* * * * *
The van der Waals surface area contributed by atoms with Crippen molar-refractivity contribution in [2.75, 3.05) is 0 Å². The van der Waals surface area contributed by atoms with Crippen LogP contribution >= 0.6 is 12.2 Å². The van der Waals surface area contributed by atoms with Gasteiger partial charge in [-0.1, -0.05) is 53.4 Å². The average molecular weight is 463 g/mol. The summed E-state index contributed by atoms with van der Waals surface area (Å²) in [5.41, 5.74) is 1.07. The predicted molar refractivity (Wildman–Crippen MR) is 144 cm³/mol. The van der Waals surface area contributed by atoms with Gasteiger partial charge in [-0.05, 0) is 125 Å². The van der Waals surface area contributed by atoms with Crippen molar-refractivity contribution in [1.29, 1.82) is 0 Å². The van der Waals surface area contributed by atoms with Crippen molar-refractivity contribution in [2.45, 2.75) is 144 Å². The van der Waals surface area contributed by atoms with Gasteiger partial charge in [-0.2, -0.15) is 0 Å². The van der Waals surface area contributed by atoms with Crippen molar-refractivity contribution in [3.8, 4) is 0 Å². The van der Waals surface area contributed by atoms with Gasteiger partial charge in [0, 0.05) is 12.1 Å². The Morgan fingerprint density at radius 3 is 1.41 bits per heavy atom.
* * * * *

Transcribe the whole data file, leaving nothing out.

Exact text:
The van der Waals surface area contributed by atoms with Crippen molar-refractivity contribution in [2.75, 3.05) is 0 Å². The van der Waals surface area contributed by atoms with Crippen LogP contribution >= 0.6 is 12.2 Å². The van der Waals surface area contributed by atoms with Gasteiger partial charge in [-0.1, -0.05) is 53.4 Å². The average molecular weight is 463 g/mol. The summed E-state index contributed by atoms with van der Waals surface area (Å²) in [5.41, 5.74) is 1.07. The predicted molar refractivity (Wildman–Crippen MR) is 144 cm³/mol. The van der Waals surface area contributed by atoms with Gasteiger partial charge in [-0.05, 0) is 125 Å². The van der Waals surface area contributed by atoms with Crippen molar-refractivity contribution in [1.29, 1.82) is 0 Å². The van der Waals surface area contributed by atoms with Crippen molar-refractivity contribution in [2.45, 2.75) is 144 Å². The van der Waals surface area contributed by atoms with Gasteiger partial charge in [-0.2, -0.15) is 0 Å². The van der Waals surface area contributed by atoms with Crippen molar-refractivity contribution in [3.8, 4) is 0 Å². The van der Waals surface area contributed by atoms with Gasteiger partial charge in [0, 0.05) is 12.1 Å². The Morgan fingerprint density at radius 3 is 1.41 bits per heavy atom.